Traceability is vital for carbon-free energy transformation

Steve Hoy

How governments, companies and communities procure and consume clean energy has the potential to transform and decarbonise Australia’s National Electricity Market (NEM) electricity grid.

In the future, net zero targets will morph into ‘true zero’ ambitions, with hourly matching of carbon-free energy production to real-time energy use, allowing consumers to take real action towards eliminating (rather than offsetting) their Scope 2 carbon footprint.1

Shifting from 100 per cent annual matching to hourly matching, where every hour of electricity consumption is matched to carbon-free energy, will provide the right demand signals. Thus, hourly matching will drive faster full-scale decarbonisation of electricity grids.

In short, clean energy consumers who accurately track and trace their power’s source, price, availability and location will raise the bar to purchase 100 per cent carbon-free energy around the clock. Plus, tangible insights from energy traceability will help guide and incentivise future renewable investments and establish a data-driven renewable energy market. 

There is an urgent requirement for carbon accounting enhanced by energy traceability. By educating all parties in the Australian energy market on this need, we hope to accelerate our nation’s progress to zero emissions in the truest way possible.

Acceleration towards zero emissions 

Recently, after pressure from key trade partners, Australia committed to helping limit global warming to 1.5 degrees Celsius and reaching net zero emissions by 2050.

Yet, our continued reliance on carbon-emitting power generation in the next decade, and the absence of an ambitious renewable energy policy from successive federal governments, has left us with persistent challenges.

The Australian Energy Market Operator (AEMO) says Australia’s NEM has the technical capacity to (briefly) reach 75 per cent renewable penetration by 2025, but market and regulatory reforms are needed to extend such periods around the clock and across the seasons.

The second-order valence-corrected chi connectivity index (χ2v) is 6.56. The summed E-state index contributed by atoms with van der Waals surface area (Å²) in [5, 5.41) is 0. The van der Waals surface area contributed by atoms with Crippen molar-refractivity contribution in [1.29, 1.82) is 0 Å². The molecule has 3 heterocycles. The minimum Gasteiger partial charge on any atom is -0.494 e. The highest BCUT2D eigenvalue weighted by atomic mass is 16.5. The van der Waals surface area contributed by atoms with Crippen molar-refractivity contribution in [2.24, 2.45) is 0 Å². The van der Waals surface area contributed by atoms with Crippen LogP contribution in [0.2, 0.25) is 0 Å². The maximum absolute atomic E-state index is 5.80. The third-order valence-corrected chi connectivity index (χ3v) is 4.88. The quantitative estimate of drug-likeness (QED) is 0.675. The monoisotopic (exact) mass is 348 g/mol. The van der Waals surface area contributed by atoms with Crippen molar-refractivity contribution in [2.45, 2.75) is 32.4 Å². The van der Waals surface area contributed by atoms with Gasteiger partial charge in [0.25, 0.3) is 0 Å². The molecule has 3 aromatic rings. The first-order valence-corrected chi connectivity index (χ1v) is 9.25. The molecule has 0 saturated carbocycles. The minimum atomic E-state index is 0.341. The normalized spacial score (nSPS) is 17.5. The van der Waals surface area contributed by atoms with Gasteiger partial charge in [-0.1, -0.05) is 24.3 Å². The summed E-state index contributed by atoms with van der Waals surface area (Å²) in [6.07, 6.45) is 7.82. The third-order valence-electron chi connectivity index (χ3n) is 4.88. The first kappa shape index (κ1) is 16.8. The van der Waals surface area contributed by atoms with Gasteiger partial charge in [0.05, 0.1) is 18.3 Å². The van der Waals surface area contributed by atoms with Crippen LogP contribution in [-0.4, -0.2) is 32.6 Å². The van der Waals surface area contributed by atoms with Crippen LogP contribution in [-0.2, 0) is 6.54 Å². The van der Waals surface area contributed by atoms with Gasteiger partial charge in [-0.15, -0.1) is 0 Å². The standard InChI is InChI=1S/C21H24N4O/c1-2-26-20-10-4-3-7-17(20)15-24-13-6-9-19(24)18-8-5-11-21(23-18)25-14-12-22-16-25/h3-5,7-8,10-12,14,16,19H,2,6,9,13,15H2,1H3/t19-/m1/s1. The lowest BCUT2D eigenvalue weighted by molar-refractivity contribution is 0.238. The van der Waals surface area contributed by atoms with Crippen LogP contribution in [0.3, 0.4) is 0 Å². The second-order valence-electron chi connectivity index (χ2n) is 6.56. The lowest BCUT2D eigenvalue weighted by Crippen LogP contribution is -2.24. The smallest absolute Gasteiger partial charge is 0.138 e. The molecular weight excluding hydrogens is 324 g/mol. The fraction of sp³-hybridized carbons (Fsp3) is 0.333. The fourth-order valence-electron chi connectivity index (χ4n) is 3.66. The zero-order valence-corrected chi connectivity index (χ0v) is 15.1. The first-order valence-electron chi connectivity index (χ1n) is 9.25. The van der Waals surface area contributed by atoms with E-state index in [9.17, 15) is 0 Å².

The key is to provide the right settings and incentives for the renewable and storage assets that ‘fill the gaps’ in otherwise intermittent supply.

While complex, the decarbonisation of electricity systems is possible; thus, sourcing clean energy should become easier and cheaper for consumers.

If consumers had a viable way to overcome today’s fluctuations in availability and use 100 per cent carbon-free energy, could this fast-track our clean energy transformation?

Issues with current renewable accounting

Under traditional arrangements, companies can claim net zero emissions by purchasing carbon offset credits or large-scale renewable energy generation certificates (variously called LGCs, RECs, EAC, or GOs) while still purchasing energy at the grid mix. 

The accepted carbon accounting method of matching energy use based on yearly totals, to annual renewable power (or certificate) purchases is masking emissions. Operations consume dirty energy when real-time renewable generation doesn’t align with their energy use. Energy traceability provides information to reduce the mismatch between load and procured supply.

Current renewable energy certification standards suffer from the following limitations and flaws:

  • Separation of the energy from the renewable attribute: Allowing ‘certificate-only’ power purchase agreements (PPAs) means companies can take (pay for) the credit for renewable energy that someone else actually bought.
  • Location: Certificates can be purchased from generators on a completely different grid [e.g. Wholesale Electricity Market (WEM) vs NEM]. Clearly this wouldn’t pass the pub test.
  • Time mismatch: You can buy certificates from a solar farm, use energy all night and still claim to be 100 per cent renewable.